The skin surface provides the body with protection from the environment and from infection, but the skin itself may become infected by bacteria, viruses, or fungi. Some of these organisms live naturally on the body and do not normally cause disease unless they breach the barrier of the skin’s surface. Infestation of the skin by parasites, such as mites, may also occur.
Infectious organisms can enter the skin in various ways. Natural openings, such as a hair follicle or sweat gland, or broken skin at the site of an insect bite or a cut may provide a gateway for bacteria. Warm and moist areas, such as the skin between the toes, are more susceptible to fungal infections. Some common viral skin infections, such as warts, can be spread from one part of the body surface to another or may be passed from one person to another by direct skin contact.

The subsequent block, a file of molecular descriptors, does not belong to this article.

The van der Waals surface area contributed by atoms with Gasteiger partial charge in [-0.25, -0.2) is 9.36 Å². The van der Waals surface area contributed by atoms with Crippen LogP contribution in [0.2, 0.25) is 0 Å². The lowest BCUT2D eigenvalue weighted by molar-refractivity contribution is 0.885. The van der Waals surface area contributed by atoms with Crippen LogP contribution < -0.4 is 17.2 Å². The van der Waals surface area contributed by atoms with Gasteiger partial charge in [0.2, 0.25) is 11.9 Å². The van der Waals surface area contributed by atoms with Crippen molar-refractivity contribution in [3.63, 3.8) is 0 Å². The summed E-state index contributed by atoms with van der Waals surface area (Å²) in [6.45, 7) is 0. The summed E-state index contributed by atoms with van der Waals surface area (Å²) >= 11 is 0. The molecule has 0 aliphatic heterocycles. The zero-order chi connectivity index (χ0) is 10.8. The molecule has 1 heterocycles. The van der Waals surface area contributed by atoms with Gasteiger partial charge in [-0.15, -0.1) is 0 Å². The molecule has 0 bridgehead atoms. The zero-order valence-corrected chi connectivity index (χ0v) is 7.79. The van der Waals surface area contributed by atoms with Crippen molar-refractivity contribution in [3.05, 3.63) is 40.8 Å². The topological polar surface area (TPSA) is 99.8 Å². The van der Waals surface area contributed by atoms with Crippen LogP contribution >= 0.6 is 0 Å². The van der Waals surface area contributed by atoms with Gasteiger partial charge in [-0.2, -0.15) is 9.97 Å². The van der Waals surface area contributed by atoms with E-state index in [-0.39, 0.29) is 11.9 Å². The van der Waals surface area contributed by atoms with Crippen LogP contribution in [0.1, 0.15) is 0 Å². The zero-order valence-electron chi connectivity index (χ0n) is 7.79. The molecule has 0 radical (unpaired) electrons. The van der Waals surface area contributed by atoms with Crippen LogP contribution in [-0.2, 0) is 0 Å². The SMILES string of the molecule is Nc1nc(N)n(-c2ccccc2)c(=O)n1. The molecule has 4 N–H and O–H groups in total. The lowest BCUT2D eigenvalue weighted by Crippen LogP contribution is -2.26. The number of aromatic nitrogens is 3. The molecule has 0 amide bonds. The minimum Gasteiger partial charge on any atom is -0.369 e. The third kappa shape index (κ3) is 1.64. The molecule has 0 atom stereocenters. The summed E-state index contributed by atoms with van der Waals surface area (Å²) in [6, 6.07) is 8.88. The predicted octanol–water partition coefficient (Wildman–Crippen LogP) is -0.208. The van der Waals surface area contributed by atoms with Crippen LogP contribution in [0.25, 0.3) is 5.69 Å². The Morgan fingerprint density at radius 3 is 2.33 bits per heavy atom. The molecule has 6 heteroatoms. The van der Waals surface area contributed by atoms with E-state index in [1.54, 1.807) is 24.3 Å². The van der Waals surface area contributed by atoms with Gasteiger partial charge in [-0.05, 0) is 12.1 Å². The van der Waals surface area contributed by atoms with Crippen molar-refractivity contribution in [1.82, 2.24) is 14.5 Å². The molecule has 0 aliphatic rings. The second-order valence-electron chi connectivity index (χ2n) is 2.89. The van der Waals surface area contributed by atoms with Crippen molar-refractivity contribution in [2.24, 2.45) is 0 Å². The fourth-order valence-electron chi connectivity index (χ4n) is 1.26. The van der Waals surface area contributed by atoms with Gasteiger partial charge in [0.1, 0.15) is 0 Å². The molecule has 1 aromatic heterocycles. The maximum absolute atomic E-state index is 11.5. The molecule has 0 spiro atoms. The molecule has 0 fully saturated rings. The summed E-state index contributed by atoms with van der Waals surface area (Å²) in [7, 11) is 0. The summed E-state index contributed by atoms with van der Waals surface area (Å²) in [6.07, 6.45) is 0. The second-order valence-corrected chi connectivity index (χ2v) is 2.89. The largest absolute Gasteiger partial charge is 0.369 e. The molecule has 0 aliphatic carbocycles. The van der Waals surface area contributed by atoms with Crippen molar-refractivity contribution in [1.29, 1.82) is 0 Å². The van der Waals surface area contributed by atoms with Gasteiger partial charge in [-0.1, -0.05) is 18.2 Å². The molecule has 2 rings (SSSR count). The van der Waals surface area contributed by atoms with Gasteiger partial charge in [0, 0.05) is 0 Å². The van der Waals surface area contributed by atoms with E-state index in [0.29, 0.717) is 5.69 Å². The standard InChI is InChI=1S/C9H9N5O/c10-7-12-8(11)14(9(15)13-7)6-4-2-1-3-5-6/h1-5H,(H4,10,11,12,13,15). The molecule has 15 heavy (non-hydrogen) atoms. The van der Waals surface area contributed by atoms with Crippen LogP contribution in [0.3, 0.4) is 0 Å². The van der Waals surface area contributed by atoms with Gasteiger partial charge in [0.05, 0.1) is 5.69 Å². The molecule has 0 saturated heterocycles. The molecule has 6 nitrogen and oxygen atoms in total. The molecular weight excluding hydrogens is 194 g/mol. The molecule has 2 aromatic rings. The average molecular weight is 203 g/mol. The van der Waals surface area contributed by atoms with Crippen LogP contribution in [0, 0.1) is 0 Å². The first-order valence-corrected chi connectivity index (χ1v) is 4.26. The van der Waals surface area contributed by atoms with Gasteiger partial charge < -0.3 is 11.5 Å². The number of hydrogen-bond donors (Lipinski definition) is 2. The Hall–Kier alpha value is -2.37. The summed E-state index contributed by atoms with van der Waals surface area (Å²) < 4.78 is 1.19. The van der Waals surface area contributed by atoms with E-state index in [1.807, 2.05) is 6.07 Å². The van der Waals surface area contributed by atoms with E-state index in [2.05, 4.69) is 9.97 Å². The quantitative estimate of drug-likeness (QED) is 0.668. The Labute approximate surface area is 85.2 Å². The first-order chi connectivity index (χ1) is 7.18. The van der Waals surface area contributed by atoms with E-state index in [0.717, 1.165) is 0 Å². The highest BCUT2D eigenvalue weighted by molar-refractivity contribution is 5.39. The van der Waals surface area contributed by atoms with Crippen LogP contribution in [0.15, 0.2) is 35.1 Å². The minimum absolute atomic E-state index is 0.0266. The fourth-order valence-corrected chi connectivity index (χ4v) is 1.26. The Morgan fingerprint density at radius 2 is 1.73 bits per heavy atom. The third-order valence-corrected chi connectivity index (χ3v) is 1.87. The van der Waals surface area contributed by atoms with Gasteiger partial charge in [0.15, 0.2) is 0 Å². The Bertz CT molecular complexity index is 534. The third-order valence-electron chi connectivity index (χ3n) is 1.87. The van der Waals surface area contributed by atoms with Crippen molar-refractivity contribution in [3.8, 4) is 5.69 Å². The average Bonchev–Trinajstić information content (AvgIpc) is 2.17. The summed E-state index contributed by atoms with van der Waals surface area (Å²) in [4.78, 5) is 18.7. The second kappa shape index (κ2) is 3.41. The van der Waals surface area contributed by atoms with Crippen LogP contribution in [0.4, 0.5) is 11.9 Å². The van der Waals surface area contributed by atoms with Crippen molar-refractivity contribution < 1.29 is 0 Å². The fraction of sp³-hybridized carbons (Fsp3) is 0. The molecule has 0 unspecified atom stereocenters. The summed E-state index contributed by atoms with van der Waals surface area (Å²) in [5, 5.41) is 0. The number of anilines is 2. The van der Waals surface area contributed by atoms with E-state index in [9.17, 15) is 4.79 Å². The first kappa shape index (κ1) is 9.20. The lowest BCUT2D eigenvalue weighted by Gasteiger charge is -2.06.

In this section, bacterial skin infections are described first, followed by fungal and viral infections. The final article covers infestation by the scabies mite.
Diseases such as measles and rubella, in which a skin rash occurs due to an infection that also affects many other areas of the body, are covered elsewhere (see Infections and infestations). The two common skin infestations head lice and pubic lice are also described in other sections of the guide.
For further information on the structure and function of the skin.
From the 2010 revision of the Complete Home Medical Guide © Dorling Kindersley Limited.
The subjects, conditions and treatments covered in this encyclopaedia are for information only and may not be covered by your insurance product should you make a claim.